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I s activism, devoid of action, impotent? This is the question I believe we must begin to ask, the question that begs whether passive responsibility can be adequately met by passive activism, what many today call social media activism.

I do not mean to decry social media as a tool to spread information about atrocities occurring around the world. In fact, I thank social media for embedding in our generation a certain reverence for global communion, which seemed to evade our forefathers. Like millions of others, I too changed my profile picture to the red equal sign in support of the Human Rights Campaign’s 2013 crusade to achieve marriage equality before the Supreme Court. I must abashedly admit that I joined the Kony 2012 Facebook group and actively advertised the initiative. To this day, my cover photo on Facebook is #BringBackOurGirls, and I can be found sharing articles about Gaza or refugees on the U.S. border any day of the week.

More recently, I joined many of my friends at Penn in support of the #OKSis movement to speak out against cat calling and sexual harassment on the street. I have been pleased by the conversation this has started, and I am hopeful that it can lead to some changes on the ground. However, the fate of other social media campaigns makes me somewhat apprehensive.

These campaigns often appear and disappear like fads, and while many are dedicated to these causes, others bounce around hashtags next to new manicures and topless selfies , more emblematic of vanity than solidarity. Still others, upon realizing their activism has had little effect or attracts backlash , abandon the cause all together. The #BringBackOurGirls campaign is a poignant example.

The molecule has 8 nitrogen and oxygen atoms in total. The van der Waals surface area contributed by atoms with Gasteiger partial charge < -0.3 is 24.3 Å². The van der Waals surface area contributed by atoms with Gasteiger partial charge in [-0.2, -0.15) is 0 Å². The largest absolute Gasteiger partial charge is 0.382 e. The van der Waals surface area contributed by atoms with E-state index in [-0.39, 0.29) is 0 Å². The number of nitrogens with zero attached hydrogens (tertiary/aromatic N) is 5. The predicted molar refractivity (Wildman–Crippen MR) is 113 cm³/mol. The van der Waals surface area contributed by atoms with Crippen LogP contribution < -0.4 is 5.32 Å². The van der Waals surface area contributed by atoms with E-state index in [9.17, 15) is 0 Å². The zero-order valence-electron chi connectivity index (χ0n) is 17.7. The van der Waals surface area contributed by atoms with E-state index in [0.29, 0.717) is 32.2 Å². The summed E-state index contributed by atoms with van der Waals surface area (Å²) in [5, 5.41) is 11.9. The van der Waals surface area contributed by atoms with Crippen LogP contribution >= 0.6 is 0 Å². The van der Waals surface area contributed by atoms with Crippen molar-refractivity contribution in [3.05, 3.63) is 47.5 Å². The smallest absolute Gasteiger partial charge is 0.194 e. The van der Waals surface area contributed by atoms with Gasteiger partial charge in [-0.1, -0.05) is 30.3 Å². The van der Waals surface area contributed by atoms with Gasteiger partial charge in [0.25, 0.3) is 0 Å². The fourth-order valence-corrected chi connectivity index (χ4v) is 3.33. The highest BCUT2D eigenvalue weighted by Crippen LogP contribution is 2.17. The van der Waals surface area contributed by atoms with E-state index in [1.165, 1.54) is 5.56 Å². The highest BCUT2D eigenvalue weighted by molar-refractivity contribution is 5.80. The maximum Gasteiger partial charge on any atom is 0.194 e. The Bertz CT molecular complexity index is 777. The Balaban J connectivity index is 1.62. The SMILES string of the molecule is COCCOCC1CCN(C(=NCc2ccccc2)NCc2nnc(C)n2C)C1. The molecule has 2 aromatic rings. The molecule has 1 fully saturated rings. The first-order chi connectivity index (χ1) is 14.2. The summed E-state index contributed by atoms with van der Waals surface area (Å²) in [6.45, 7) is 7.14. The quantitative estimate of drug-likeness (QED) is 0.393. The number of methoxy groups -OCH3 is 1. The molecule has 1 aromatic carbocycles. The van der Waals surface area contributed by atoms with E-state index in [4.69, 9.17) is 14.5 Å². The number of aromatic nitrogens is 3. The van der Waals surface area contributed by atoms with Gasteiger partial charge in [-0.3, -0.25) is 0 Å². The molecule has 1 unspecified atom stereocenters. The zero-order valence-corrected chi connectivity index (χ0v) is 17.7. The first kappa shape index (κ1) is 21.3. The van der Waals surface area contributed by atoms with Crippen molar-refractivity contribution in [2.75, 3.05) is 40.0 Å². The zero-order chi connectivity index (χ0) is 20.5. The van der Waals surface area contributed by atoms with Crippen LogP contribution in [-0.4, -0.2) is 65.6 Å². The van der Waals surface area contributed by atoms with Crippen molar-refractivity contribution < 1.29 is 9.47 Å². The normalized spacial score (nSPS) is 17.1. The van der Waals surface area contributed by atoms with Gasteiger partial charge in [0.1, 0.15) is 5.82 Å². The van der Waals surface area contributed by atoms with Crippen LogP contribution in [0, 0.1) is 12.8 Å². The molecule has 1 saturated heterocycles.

From the beginning, the movement was plagued by serious flaws. The girl pictured in a once popular photo , edited by Emmanuel Hephzibah, hailed not from Chibok — the location from which the kidnapped girls were taken — or even Nigeria, but from Guinea Bissau, well over 1,000 miles away. (In case you were wondering, the girl in the photo was not abducted nor has she been deprived of an education. )

As the campaign grew in popularity, swindlers rushed to create sites to “field donations” for the cause . Yet, none of them seek funds in order to rescue the girls of Chibok. At best, the creators of these funding campaigns seek to use the popularity of #BringBackOurGirls to raise money for their own causes and, at worst, seek to field money to their personal coffers.

Meanwhile, Ann Coulter and the Muslim Public Affairs Committee UK have been made strange bedfellows in their respective appropriations of the hashtag to bring attention to their own movements. To be fair, Ann Coulter appropriated the slogan to remind everyone of the derisive need to #BringBackOurCountry, whereas the MPACUK used the hashtagchanged UK Muslim Public Affairs Committee to MPACUK to shed light on very real hypocrisy within U.S. foreign policy. However, both appeared in poor taste. Where activism should have bred camaraderie, “activists” instead volleyed for attention like spoiled middle children, trading on the misfortunes of a people — with little to no connection to the Obama administration’s foreign policy decisions — as social currency for their own agendas.